An Australian health official has apologised for lengthy delays in processing cannabis applications — but says the government has been swamped by ten times the number it expected.

A six-month delay in issuing cannabis licences in Australia has now become a Cabinet-level problem said John Skerritt, deputy secretary for health products regulation. Mr Skerritt was speaking at the Cannatech cannabis conference in Sydney on Tuesday.

It’s only been in the last month the Department has received approval to recruit more staff.

Application evaluation averages are sitting at 195 days — or about 6.5 months.

“I’m very apologetic that there is a greater backlog and delay in processing than we’d like,” Mr Skerritt said at the Cannatech conference.

“We have been swamped by interest. We got a well-known big four company [whose name] I won’t mention, to go and survey industry and they came back and said we think you’re going to have about 18 max applications a year.”

The government’s Office of Drug Control (ODC) is now dealing with more than 190 licence applications.

As of October 12 it had issued 49 in the two years since the laws were implemented on October 30, 2016.

Mr Skerritt said he now has about 12 staff, up from four or five.

The licensing process is time-consuming. For example requirements include a “fit and proper person test” which means State police background checks on every person in an application.

Those 12 staff will also have to carry out initial and ongoing site visits to make sure there’s no excess production or threat of diversion into the black market.

Access still moving slowly

Patient approvals appear to the moving ahead slowly.

As of last week the Therapeutic Goods Administration (TGA) had approved just over 2000 patients to use medical cannabis in Australia.

By October 12, the TGA had approved 1563 people to use unapproved medical cannabis drugs.

About 500 have been approved to use the world’s only registered cannabis drug, Sativex.

The TGA approved 231 people in August and 238 in September.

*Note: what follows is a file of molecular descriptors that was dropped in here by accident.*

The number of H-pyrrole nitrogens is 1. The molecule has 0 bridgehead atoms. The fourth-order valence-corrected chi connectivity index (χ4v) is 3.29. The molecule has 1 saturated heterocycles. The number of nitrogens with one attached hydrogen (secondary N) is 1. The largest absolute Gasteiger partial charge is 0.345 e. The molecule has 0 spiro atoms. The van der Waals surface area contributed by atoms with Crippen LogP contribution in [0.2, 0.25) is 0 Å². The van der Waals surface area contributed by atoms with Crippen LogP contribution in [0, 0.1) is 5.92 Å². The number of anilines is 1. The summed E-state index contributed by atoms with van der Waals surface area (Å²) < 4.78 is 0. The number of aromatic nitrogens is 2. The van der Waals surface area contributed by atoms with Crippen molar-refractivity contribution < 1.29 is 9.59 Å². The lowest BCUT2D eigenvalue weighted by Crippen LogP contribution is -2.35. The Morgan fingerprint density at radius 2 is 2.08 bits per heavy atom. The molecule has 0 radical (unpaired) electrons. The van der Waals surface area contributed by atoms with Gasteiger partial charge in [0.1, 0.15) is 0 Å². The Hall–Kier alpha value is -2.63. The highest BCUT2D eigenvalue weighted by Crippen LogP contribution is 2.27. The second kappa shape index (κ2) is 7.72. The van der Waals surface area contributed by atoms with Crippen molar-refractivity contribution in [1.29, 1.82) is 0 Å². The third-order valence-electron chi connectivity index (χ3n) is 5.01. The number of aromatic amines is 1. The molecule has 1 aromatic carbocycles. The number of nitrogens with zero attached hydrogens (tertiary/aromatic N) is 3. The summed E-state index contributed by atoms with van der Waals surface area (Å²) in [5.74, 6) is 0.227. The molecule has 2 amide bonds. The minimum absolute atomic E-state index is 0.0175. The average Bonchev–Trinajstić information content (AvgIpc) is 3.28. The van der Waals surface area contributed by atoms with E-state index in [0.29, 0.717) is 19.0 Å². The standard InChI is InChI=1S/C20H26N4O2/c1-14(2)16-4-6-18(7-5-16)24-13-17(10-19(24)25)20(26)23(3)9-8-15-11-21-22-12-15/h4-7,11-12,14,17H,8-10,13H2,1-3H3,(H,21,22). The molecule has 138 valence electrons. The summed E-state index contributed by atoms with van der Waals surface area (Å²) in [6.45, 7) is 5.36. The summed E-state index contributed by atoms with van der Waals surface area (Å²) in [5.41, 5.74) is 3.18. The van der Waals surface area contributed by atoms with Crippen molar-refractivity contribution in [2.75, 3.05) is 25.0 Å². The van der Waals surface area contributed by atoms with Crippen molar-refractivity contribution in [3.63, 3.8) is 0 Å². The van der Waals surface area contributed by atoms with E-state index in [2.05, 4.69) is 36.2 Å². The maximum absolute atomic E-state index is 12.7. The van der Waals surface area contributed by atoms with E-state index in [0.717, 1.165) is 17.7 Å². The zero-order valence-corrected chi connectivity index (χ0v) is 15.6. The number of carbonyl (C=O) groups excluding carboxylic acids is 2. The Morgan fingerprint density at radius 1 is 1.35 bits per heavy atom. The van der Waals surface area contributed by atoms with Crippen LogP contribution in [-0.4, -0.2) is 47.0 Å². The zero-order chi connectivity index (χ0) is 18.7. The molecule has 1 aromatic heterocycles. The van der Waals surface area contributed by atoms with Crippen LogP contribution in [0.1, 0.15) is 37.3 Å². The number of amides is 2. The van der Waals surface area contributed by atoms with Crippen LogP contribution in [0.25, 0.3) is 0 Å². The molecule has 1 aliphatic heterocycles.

Getting pot into the people’s hands

The ODC and TGA should never have been made the arbiters of medical cannabis in Australia, says Epilepsy Action Australia boss Carol Ireland.

“We’ve gone very, very slowly,” she said at the Sydney conference of patient access.

“If we got back to 2012 when there was a major review done… that review led to an enquiry into whether a medical cannabis regulator should be established. The opinion I understand was very much in favour of that and it was rejected. I think that was our first mistake.

“We still have a situation where most people are forced to go to the illicit market and I don’t think that is a positive thing at all.”

She says talk of harmonising state and federal regulations had not proceeded very far yet, in spite of promises by states and territories in April that they’d look at doing so.

Ms Ireland says the next battleground for consumers will be on price as cannabis products used for medical reasons are expensive.

Only one Australian-made cannabis product is available in Australia yet – that came onto the market in September from Little Green Pharma – and the rest is imported, which adds to the cost.

Canada has faced the same issues but the market changed when it began to be treated as any other drug: when the regulator stopped reviewing applications and when limitations on the kinds of conditions cannabis could be prescribed for ended, said Jonathan Zaid, head of advocacy at global number two pot stock Aurora Cannabis.

He says they still struggle with affordability as there’s little insurance coverage for medical cannabis, and with an “unjust” sin tax that isn’t charged on other medications.